Recent patterns of energy use in Ontario

Good data are available on Ontario's energy use, although not on use within the Central Ontario Zone. It's likely that the patterns of energy consumption in the Central Ontario Zone are similar to those for the whole of Ontario, chiefly because about two thirds of Ontario residents live in the Zone and a higher proportion of business activity is located there. The main differences in patterns of energy between the Central Ontario Zone and the rest of Ontario likely result from the Zone's generally milder climate and the greater presence of the commercial sector in the Zone. The latter factor may be offset by the greater concentration in the rest of Ontario of energy-intensive industries, notably steel, nickel, and copper production.

The key Ontario trends are shown in Figure 1.3 "Other fuels" are mostly coal and related fuels used directly by industry

Figure 1: End-use energy consumption in petajoules, 1990-2000

Between 1990 and 2000, the last year for which complete Ontario data are available, overall energy use increased from 2,367 to 2,687 petajoules,4 i.e. by 13.5%. Oil use increased at a higher rate, but natural gas use was increasing even more quickly until the warmer winters of the late 1990s curbed demand. Meanwhile, population grew by 13.6%.5

Table 1 shows how the various fuels were used in 2000.6 Oil was used mostly for transportation; "other fuels" were used mostly for industry. Natural gas and electricity were each shared somewhat evenly among the industrial, residential, and commercial sectors. Overall, industry was the biggest user of energy--32.9% of total use--with transportation close behind.

Table 1. End use of energy in Ontario by sector, 2000














Natural gas














Other fuels







All fuels







End uses are shown in Figure 1 and Table 1, i.e., the energy content of the fuels actually used in cars, furnaces, machines, and light bulbs. If energy supply is being considered, the fuels used to generate electricity must be taken into account. In 1999, 43% was produced from nuclear energy and 24% from hydroelectric sources. Thermal generation produced the remainder with 24% of the total amount generated coming from coal, 7% from natural gas, and 2% from oil.7 Thus, when electricity production is taken into account, the 1999 totals for oil and natural gas use in Ontario were a little higher and closer together than is indicated in Figure 1, and the total for coal (within "other fuels") was quite a bit higher.

Figure 2 shows that during the 1990s in-building uses and transportation gained on industry as the major user of energy in Ontario.8 Energy use for freight transport grew at a particularly high rate (44.9% over the ten years), but movement of people used more energy. Energy use for agriculture also increased substantially, but from a small base.

Figure 2. End use of energy in Ontario by sector, 1990-2000

In 2000, space heating and cooling comprised about 60% of the energy use by each of the commercial and residential sectors in Ontario. In total, space heating and cooling consumed 566 petajoules of energy, somewhat more than the 479 petajoules used for moving people.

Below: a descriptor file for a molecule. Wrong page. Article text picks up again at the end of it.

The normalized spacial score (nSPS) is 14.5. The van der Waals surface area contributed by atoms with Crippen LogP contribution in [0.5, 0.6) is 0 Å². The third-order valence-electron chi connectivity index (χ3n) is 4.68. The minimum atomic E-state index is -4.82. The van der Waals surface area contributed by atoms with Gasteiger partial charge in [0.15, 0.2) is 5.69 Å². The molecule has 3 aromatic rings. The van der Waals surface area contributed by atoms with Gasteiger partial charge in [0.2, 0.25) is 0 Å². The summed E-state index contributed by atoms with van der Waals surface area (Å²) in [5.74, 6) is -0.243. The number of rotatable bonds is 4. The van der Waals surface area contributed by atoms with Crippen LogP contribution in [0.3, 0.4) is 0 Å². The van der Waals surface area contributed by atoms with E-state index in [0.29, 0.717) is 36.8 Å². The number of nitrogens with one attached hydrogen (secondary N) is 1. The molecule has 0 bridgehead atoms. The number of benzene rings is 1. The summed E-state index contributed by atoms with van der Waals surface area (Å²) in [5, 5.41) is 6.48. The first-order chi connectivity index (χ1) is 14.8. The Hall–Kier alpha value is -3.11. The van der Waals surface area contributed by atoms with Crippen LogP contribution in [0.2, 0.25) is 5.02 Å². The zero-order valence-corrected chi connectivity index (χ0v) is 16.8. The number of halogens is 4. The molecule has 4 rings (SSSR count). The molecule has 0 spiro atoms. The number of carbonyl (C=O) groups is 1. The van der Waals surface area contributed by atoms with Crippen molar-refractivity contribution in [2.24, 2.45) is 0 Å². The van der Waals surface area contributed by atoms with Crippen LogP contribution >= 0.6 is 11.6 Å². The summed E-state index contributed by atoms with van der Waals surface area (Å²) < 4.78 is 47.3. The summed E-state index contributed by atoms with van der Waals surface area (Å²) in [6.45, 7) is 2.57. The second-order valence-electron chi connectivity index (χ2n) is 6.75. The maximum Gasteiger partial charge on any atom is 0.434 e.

3. The data in Figure 1 are from the National Energy Use Database of the Office of Energy Efficiency of Natural Resources Canada, available at the URL below. A petajoule is 1015 joules (see Footnote 4). Although these data differ in detail from those provided in the recent report of the Ontario Legislature's all-party Select Committee on Alternative Fuel Sources (see Footnote 28), which came from the National Energy Board, the differences are not important for the present purposes. Natural Resources Canada data are used here because they are more comprehensive and consistent across several years. Accessed June 26, 2003.
4. A few words about the energy units used in this paper: The basic energy unit in the metric system is the joule. This is a small amount of energy in everyday terms. About 8 joules are required to raise the temperature of a teaspoonful of water by 1degC. (1055 joules are equivalent to a British Thermal Unit or Btu.) A gigajoule is a billion joules (109). A petajoule is a million gigajoules (1015). A watt is a joule of energy being produced or used for one second. Thus a 100-watt light bulb uses 100 joules in a second. Ten such bulbs use energy at the rate of one kilowatt (103). If they are alight for an hour they use a kilowatt-hour of electricity, equivalent to 3.6 million joules (i.e., 1000 x 60 x 60). Also used are terawatt-hour (1012), equivalent to a billion kilowatt-hours or 3.6 petajoules, and gigawatt, equivalent to a billion watts or a million kilowatts.
5. According to Statistics Canada, CANSIM Series V468558, Ontario's population grew from 10,299,571 in July 1990 to 11,697,569 in July 2000.
6. The data in Table 1 are from the source detailed in Footnote 3. Institutional and government uses are included in the commercial sector. Street lighting (about 0.5% of electricity use) is not included, nor are international travel and international freight movement.
7. The information about the fuels used for Ontario's electricity generation comes from Figure 4.6.3 of Canadian Electricity: Trends and Issues, National Energy Board, Ottawa (May 2001), available at the URL below. Accessed October 7, 2002.
8. The data in Figure 2 are from the source detailed in Footnote 3.